Dane Carder '90
My path has not necessarily been an easy one. Life is unpredictable. Luckily through all peaks and valleys, storms, and surprises, there is a solid rock upon which we can stand... faith.
In the middle of my high school experience at Franklin Road Academy, my father died suddenly of a heart attack. This traumatic event obliterated all faith and belief within me, and I roamed recklessly through the rest of high school using humor and rebellion as a means of surviving. Since graduating 30 years ago, I have experienced many dark days, and I have basked in the radiance of recovery. My story is as regular and dramatic as the four seasons – life, death, and rebirth. This, I believe, is the essence of the human condition, and I am grateful to have embraced the entire spectrum.
After graduating from FRA, I was a bit of a wanderer, but I landed back in Nashville, where I enrolled at Watkins College of Art to take a graphic design class and Nashville Tech, where I followed my interest in photography – a craft I still use today. I also started painting again as well as writing a lot of bad, sad poetry. This was the beginning of my steady lifelong pursuit of authentic expression through the arts.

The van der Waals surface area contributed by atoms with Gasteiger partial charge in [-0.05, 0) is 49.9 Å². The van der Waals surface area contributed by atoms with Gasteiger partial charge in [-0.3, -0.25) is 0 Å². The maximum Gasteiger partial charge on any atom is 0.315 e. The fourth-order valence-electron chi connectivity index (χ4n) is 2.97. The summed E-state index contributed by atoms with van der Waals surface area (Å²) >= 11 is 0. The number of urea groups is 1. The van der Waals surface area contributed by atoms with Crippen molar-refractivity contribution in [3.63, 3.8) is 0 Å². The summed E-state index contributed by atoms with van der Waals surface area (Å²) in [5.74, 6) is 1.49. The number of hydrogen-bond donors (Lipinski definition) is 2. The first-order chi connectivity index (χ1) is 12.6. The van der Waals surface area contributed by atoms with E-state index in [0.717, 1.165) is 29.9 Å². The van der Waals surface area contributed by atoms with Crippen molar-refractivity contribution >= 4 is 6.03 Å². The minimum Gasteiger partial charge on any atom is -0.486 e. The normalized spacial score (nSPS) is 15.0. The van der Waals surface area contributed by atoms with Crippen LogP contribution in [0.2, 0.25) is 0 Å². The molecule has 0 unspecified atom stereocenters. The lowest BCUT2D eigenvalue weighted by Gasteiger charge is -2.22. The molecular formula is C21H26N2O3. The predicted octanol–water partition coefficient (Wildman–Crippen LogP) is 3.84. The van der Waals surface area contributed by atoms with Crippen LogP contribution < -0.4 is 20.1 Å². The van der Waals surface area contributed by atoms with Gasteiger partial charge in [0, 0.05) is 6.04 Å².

I remember the exact moment in the fall of 1994, in the midst of working on a painting, when I realized that I was destined to be a painter…an artist. There was magic happening on the canvas in front of me; beauty was being born out of nothing. And, in retrospect, I now see that it was actually being born out of everything. All of the sadness and all of the joy, the hurt and anger, and the love, it was all available to me as I painted. The numbness of my sadness and depression from my father’s traumatic death was tempered with this practice, so I leaned into it as often as possible – and I still do.